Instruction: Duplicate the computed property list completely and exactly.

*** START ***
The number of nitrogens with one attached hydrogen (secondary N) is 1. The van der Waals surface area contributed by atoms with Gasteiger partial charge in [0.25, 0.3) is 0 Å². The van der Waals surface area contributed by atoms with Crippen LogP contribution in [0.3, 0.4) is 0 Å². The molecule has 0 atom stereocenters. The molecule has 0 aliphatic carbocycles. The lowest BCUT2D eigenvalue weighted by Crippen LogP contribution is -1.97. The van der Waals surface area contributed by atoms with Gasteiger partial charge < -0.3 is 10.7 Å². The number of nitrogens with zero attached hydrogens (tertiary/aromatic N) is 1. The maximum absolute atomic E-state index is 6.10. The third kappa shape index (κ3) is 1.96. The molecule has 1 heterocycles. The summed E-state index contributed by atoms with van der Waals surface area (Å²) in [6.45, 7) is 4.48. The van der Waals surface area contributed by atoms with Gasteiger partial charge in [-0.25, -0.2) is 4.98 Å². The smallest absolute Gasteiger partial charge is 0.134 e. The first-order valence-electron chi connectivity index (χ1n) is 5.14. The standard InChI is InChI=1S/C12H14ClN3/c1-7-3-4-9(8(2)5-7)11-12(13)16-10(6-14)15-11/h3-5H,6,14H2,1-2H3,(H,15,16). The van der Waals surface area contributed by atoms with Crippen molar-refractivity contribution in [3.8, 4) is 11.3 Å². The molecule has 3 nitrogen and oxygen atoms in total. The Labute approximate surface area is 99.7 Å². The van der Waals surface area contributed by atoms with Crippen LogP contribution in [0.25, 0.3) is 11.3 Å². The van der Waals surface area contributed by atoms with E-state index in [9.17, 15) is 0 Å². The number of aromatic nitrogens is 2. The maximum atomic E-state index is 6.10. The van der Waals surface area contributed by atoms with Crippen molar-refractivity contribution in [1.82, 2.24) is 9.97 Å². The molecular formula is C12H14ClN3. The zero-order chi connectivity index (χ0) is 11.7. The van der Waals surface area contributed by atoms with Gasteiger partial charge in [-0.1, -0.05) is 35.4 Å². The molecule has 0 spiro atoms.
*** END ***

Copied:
The number of nitrogens with one attached hydrogen (secondary N) is 1. The van der Waals surface area contributed by atoms with Gasteiger partial charge in [0.25, 0.3) is 0 Å². The van der Waals surface area contributed by atoms with Crippen LogP contribution in [0.3, 0.4) is 0 Å². The molecule has 0 atom stereocenters. The molecule has 0 aliphatic carbocycles. The lowest BCUT2D eigenvalue weighted by Crippen LogP contribution is -1.97. The van der Waals surface area contributed by atoms with Gasteiger partial charge < -0.3 is 10.7 Å². The number of nitrogens with zero attached hydrogens (tertiary/aromatic N) is 1. The maximum absolute atomic E-state index is 6.10. The third kappa shape index (κ3) is 1.96. The molecule has 1 heterocycles. The summed E-state index contributed by atoms with van der Waals surface area (Å²) in [6.45, 7) is 4.48. The van der Waals surface area contributed by atoms with Gasteiger partial charge in [-0.25, -0.2) is 4.98 Å². The smallest absolute Gasteiger partial charge is 0.134 e. The first-order valence-electron chi connectivity index (χ1n) is 5.14. The standard InChI is InChI=1S/C12H14ClN3/c1-7-3-4-9(8(2)5-7)11-12(13)16-10(6-14)15-11/h3-5H,6,14H2,1-2H3,(H,15,16). The van der Waals surface area contributed by atoms with Crippen molar-refractivity contribution in [3.8, 4) is 11.3 Å². The molecule has 3 nitrogen and oxygen atoms in total. The Labute approximate surface area is 99.7 Å². The van der Waals surface area contributed by atoms with Crippen LogP contribution in [0.25, 0.3) is 11.3 Å². The van der Waals surface area contributed by atoms with E-state index in [9.17, 15) is 0 Å². The number of aromatic nitrogens is 2. The maximum atomic E-state index is 6.10. The van der Waals surface area contributed by atoms with Crippen molar-refractivity contribution in [1.82, 2.24) is 9.97 Å². The molecular formula is C12H14ClN3. The zero-order chi connectivity index (χ0) is 11.7. The van der Waals surface area contributed by atoms with Gasteiger partial charge in [-0.1, -0.05) is 35.4 Å². The molecule has 0 spiro atoms.